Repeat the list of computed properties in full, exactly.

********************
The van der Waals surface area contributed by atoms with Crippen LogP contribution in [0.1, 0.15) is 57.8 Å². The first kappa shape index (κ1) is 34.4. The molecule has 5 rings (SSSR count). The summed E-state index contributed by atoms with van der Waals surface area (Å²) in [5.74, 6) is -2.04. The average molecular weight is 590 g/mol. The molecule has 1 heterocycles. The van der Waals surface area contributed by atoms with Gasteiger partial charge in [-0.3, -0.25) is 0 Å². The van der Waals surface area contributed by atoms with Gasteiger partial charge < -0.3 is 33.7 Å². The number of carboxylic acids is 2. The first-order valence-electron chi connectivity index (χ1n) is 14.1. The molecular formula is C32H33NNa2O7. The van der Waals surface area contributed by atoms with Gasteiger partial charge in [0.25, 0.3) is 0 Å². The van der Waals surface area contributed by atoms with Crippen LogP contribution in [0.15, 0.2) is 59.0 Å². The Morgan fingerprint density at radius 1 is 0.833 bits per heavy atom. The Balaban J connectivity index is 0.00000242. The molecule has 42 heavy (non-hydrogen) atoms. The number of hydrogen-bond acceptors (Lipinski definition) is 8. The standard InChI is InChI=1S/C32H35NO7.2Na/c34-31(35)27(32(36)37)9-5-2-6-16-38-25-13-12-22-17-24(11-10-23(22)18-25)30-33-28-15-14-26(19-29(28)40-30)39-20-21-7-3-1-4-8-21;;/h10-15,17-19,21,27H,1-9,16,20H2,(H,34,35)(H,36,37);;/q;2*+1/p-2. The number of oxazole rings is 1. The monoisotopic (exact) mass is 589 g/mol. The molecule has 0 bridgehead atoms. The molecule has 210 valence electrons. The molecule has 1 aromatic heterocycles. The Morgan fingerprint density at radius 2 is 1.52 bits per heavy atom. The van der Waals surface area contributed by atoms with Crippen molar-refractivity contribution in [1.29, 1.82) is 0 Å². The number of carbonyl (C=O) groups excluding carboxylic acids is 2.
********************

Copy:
The van der Waals surface area contributed by atoms with Crippen LogP contribution in [0.1, 0.15) is 57.8 Å². The first kappa shape index (κ1) is 34.4. The molecule has 5 rings (SSSR count). The summed E-state index contributed by atoms with van der Waals surface area (Å²) in [5.74, 6) is -2.04. The average molecular weight is 590 g/mol. The molecule has 1 heterocycles. The van der Waals surface area contributed by atoms with Gasteiger partial charge in [-0.3, -0.25) is 0 Å². The van der Waals surface area contributed by atoms with Gasteiger partial charge < -0.3 is 33.7 Å². The number of carboxylic acids is 2. The first-order valence-electron chi connectivity index (χ1n) is 14.1. The molecular formula is C32H33NNa2O7. The van der Waals surface area contributed by atoms with Gasteiger partial charge in [0.25, 0.3) is 0 Å². The van der Waals surface area contributed by atoms with Crippen LogP contribution in [0.15, 0.2) is 59.0 Å². The Morgan fingerprint density at radius 1 is 0.833 bits per heavy atom. The Balaban J connectivity index is 0.00000242. The molecule has 42 heavy (non-hydrogen) atoms. The number of hydrogen-bond acceptors (Lipinski definition) is 8. The standard InChI is InChI=1S/C32H35NO7.2Na/c34-31(35)27(32(36)37)9-5-2-6-16-38-25-13-12-22-17-24(11-10-23(22)18-25)30-33-28-15-14-26(19-29(28)40-30)39-20-21-7-3-1-4-8-21;;/h10-15,17-19,21,27H,1-9,16,20H2,(H,34,35)(H,36,37);;/q;2*+1/p-2. The number of oxazole rings is 1. The monoisotopic (exact) mass is 589 g/mol. The molecule has 0 bridgehead atoms. The molecule has 210 valence electrons. The molecule has 1 aromatic heterocycles. The Morgan fingerprint density at radius 2 is 1.52 bits per heavy atom. The van der Waals surface area contributed by atoms with Crippen molar-refractivity contribution in [1.29, 1.82) is 0 Å². The number of carbonyl (C=O) groups excluding carboxylic acids is 2.